This process is exactly what must be avoided in the debate on global trade and why we mustn’t allow new agreements to be fast tracked through Congress. The current system has already been too dominated by the interests of multi-national corporations and has excluded the voices of those who are harmed by its impacts.
We need a broader debate on how globalization should be handled. What is the role of transnational corporations? How can transnational corporations with larger wealth than some nations be regulated? How do we ensure the planet’s ecology is protected at this critical time of the climate change tipping point, mass species die-off, oceans under severe stress, depleting aquifers, floods and increasing desertification? How do we shrink the wealth divide that is impacting almost every country, creating widespread poverty and strife?
Twenty years into modern corporate globalization, we need to stop, think, discuss and debate, not blindly fast track more of the same failed system. Fast track would permit presidents to approve secretly negotiated trade agreements and rush them through Congress without transparency, public participation or real congressional review for the next seven years. This is the opposite of is needed.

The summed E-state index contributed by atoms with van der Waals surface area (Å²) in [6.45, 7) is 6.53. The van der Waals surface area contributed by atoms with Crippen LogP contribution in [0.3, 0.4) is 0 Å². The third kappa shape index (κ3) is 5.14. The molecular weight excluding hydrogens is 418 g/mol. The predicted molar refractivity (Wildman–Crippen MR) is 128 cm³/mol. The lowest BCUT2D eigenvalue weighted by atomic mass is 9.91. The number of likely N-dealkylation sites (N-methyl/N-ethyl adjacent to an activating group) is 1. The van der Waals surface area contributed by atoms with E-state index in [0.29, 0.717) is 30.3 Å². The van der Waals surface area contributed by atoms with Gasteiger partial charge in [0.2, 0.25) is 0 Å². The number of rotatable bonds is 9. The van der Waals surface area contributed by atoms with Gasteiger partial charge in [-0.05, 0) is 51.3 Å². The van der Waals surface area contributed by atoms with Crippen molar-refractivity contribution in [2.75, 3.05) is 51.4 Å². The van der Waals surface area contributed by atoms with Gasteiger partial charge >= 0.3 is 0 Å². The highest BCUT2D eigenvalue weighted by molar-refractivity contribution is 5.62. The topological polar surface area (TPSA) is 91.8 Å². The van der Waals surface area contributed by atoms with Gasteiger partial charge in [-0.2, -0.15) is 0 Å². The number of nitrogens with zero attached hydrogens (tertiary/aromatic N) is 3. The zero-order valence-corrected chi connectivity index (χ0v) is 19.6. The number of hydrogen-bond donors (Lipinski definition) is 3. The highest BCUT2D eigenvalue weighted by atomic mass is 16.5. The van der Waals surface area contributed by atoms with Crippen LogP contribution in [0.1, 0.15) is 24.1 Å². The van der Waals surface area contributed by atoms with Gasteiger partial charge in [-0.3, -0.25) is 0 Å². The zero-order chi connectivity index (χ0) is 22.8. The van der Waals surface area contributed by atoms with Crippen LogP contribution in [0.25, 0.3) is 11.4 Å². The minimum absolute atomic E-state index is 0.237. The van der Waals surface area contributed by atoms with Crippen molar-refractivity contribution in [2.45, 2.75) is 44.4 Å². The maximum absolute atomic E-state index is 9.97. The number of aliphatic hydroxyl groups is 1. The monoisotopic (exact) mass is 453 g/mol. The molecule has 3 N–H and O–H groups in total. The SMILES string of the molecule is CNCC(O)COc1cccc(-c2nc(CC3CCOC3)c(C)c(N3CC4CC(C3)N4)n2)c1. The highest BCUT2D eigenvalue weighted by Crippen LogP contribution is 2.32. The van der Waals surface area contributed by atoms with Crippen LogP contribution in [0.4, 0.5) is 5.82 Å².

Similar Rhetoric, Different Visions for the Future
There is a shared frustration in the global community with the inability of governments and international organizations to respond to the global financial crisis. The United Nations has shortcomings. As the Center got Global Governance and Sustainability puts it:
“Some are frustrated with the international system because urgent state functions in the international arena are not solved by the UN system. There are wars and the UN cannot stop them. There are major ecological catastrophes and the international system cannot get relief supplies into the affected areas fast enough. There are starving people in Africa and the IGOs do not prevent their unnecessary deaths.”